The city recorded its highest number of infected mosquitoes at 1,068 positive pools across the five boroughs compared to 779 at this time last year, according to the health department
It was yet another potential health threat for weary New Yorkers to worry about in a summer punctuated by other virus threats, including a new, highly infectious Covid variant that overlapped with a monkeypox outbreak, and the discovery this month that polio was circulating in the city’s sewage. Now, the New York City Health Department has announced that the West Nile virus had been detected in two people, one in Brooklyn and another in Queens, as well as in a “record number” of infected mosquitoes throughout the city. A total of 54 cases and four deaths have been reported throughout the country this year, according to the health department’s announcement on Tuesday. In New York, the number of mosquito pools that tested positive for West Nile virus is the “highest number ever recorded” at 1,068 across the five boroughs, compared to 779 positive pools this time last year, the health department said.
The city detected its first case of West Nile virus in 1999, according to the department, andover the past decade, as few as six to as many as 30 people test positive annually, with the death rate at about 14 percent. The first of the two cases this year was detected at the end of last week. To prevent the spread of West Nile virus in the city, the health department aims to curb the mosquito population by applying larvicide to areas where they breed, including in standing water, such as around street sewer grates, as well as salt marshes. So far this season, we have conducted multiple larviciding events, treated all 150,000 catchbasins, and are currently conducting two spray events per week to control adult mosquitoes where surveillance indicates W.N.V.-positive mosquitoes are at a level that could impact public health,” said Shari S. Logan, a department spokeswoman, in a statement.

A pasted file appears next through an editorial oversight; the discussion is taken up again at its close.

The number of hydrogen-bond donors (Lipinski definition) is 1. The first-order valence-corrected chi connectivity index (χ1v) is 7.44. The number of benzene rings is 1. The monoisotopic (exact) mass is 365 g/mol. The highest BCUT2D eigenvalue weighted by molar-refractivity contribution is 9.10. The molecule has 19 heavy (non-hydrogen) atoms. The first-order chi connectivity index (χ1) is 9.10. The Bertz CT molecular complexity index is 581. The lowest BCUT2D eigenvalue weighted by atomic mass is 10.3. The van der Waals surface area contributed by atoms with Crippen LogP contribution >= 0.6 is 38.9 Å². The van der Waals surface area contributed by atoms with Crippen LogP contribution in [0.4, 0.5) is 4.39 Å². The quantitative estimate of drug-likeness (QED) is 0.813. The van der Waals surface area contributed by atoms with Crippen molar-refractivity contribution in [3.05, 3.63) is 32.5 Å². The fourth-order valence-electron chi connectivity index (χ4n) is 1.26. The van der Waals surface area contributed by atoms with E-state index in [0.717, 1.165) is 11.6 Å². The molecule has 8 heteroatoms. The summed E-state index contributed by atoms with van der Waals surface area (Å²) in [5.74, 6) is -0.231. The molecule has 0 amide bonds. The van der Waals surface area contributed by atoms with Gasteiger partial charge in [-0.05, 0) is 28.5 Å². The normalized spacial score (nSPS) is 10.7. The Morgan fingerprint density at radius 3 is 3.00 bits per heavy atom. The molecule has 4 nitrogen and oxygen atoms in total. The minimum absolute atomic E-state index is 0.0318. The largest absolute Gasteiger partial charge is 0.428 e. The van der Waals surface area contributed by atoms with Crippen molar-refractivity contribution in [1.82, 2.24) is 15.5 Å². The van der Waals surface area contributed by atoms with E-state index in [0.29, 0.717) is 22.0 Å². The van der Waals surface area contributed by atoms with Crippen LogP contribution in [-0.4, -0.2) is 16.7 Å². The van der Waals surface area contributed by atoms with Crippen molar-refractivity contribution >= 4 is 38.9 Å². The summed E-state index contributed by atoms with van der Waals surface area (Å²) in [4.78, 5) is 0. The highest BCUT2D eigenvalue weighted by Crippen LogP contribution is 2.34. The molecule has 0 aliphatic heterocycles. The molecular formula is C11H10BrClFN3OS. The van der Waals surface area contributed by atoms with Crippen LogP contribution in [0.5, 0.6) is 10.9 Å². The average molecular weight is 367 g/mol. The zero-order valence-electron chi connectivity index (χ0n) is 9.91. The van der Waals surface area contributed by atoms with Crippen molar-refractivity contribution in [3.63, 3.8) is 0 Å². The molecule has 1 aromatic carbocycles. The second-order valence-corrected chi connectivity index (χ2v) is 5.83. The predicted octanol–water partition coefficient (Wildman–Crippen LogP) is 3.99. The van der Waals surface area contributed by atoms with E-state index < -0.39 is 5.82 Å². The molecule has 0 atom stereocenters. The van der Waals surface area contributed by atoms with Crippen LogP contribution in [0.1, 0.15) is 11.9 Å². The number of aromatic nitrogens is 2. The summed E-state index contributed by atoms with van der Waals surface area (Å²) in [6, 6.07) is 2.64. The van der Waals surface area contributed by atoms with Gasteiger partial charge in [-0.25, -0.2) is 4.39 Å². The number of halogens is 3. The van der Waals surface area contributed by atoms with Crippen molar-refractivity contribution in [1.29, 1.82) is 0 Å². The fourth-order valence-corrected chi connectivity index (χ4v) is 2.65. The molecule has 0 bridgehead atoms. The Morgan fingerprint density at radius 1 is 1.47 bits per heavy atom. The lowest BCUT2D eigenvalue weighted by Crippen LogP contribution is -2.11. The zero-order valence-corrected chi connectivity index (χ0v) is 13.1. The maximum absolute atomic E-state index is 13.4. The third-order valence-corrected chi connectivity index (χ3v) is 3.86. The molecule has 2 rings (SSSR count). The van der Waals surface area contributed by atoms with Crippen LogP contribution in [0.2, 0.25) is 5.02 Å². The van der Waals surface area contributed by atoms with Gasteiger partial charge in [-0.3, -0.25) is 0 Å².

Source: This news is originally published by nytimes